NaNoWriMo Day 24 – one week to go

NaNoWriMo Day 24

I can’t say this month is going quickly – but at least it’s going.

It all started swimmingly, of course, with early mornings and white-on-white writing and 2000 words every day in time for breakfast.

Then on 10 November the Chess World Championship chess match in Chennai began. It’s hard to have two major hobbies on top of a day job and a family. As #NaNoWriMo and #AnandCarlsen vied for attention, my word count suffered.

Today Magnus Carlsen is being crowned the new chess World Champion, and my mind is returning to Timbuktu. The current word count is 37,442. If I can write 2000 words every day this week, I will have completed the first draft of SCROLLS and be a NaNoWriMo 2013 winner. If not, I will wear sackcloth and ashes until Christmas.

I am enjoying the process, in spite of early mornings and sore eyes. On my good days I think the first draft is turning out rather well. Even on my bad days I don’t think it’s entirely horrible. I like it when characters and events collide unexpectedly in ways I had not foreseen in the chapter outline. I am a firm believer that a novel outline should not be exhaustive – you need to leave space in your plot for unanticipated magic.

I am also happy to be experimenting with a new genre – new to me, I mean. SCROLLS is historical fiction. There are thriller elements, but there is also romance. As an author more at home with spies, kidnappings and improbable gadgets, I am relishing this new departure into a world of lingering glances, balcony scenes, impassioned soliloquies and other blissful nonsense.

Can I reach 50,000 words by 30 November? With a busy week coming up, I genuinely don’t know. Call back here next Sunday to share my jubilation or misery.

Timbuktu to Mopti – what became of the Mali I love?

from Timbuktu to Mopti - Goggle eyed Goats and Hacking Timbuktu

Both in my picture books and in my teen fiction, I have written about the Malian towns of Timbuktu and Mopti. In THE GOGGLE-EYED GOATS Al Haji Amadou makes the trip from Timbuktu to Mopti overland to sell his five naughty goats. In HACKING TIMBUKTU the unscrupulous fugitive Moktar Hasim comandeers a fishing boat and makes the same journey, this time on the water.

I have never been to Timbuktu, but last year I had the chance to visit Mopti. It’s a fascinating and ancient town built on three islands in the River Niger. The ancient port still acts as an important trade hub, particularly for the huge slabs of salt brought in from the Sahara Desert. Here is thirty seconds of footage from my trip, just to give an impression of what Mopti looks like:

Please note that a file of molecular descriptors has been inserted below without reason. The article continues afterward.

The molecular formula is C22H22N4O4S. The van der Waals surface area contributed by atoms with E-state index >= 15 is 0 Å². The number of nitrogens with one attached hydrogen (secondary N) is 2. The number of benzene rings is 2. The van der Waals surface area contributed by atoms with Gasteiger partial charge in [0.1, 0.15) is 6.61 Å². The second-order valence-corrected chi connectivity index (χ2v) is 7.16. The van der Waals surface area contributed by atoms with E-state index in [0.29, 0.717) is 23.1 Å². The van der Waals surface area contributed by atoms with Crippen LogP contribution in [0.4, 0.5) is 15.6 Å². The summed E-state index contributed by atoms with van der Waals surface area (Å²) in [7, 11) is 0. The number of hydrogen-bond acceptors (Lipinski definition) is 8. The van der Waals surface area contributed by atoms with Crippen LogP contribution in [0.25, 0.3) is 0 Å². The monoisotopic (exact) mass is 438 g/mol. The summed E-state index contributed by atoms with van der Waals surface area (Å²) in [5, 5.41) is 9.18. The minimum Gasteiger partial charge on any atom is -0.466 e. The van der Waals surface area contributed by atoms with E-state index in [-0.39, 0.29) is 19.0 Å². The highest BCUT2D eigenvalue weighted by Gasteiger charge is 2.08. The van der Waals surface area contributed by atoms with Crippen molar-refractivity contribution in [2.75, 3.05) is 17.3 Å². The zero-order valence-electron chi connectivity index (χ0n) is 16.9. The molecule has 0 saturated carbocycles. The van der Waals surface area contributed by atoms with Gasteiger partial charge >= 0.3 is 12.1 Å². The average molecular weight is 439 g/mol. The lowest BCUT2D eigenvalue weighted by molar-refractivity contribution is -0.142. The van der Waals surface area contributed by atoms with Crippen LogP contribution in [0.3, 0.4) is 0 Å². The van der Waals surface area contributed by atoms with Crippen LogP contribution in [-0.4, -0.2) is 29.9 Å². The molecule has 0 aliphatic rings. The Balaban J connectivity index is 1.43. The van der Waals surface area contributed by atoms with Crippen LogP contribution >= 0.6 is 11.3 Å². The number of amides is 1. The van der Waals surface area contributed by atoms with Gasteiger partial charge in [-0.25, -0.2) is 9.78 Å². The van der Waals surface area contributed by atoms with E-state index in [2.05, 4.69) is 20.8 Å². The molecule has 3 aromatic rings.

Sadly, as I write this, Timbuktu is unrecognizable, and Mopti too. Earlier this year, Tuareg rebels and Islamic extremists took over Timbuktu. The Tuaregs were fighting for the creation of the independent Tuareg state of Azawad, but their Arabic-speaking brothers in arms had a very different vision: the establishment of Sharia law across the north of Mali (an area the size of France) and the consolidation of a military stronghold capable of launching attacks on a degenerate Western world. By the time the Tuaregs realized the awful truth, it was too late. As the following video shows, the banks in Timbuktu have been looted and heritage sites destroyed. Hospitals are short-staffed. Public schools have been closed and will not re-open until the curriculum is changed according to Islamic values.

The government’s soldiers in Timbuktu and elsewhere put up little resistance – they were outflanked, outgunned and outnumbered, and they quickly withdrew. Now all eyes are on Mopti. The islamic militants in Timbuktu are threatening that the ancient port is next on their list of targets, and are preparing to make the journey from Timbuktu to Mopti.

Timbuktu to Mopti. It’s the innocent picture book journey undertaken by Al Haji Amadou and his goats. It’s the swashbuckling treasure hunt journey undertaken by Moktar Hasim and his pursuers. But this time it’s for real, and it will not be on foot or by boat but overland in stolen Toyota Landcruisers loaded with rocket launchers and heavy-calibre mortars. I am sickened that the beautiful land of Mali, a storybook land in the best possible sense, is now being violated by fanatics who have no respect for history, culture or human life.

In Mopti, a poorly-armed but determined militia awaits. These are not goverment soldiers, these are plucky civilians desperate to reclaim their ravaged country. The New York Times ran an interesting piece on the Mopti front line earlier this month. Realistically, their prospects are not good.

I rang our home town in Burkina Faso last week and spoke to my friend Hama and to local pastor Ali. ‘We have never seen anything like this,’ said Hama. ‘Everyone in town is talking about Mali’s troubles, and there has been violence as close as Boni on the Burkina-Mali border. Alla hoynu tan (May God make it easier).’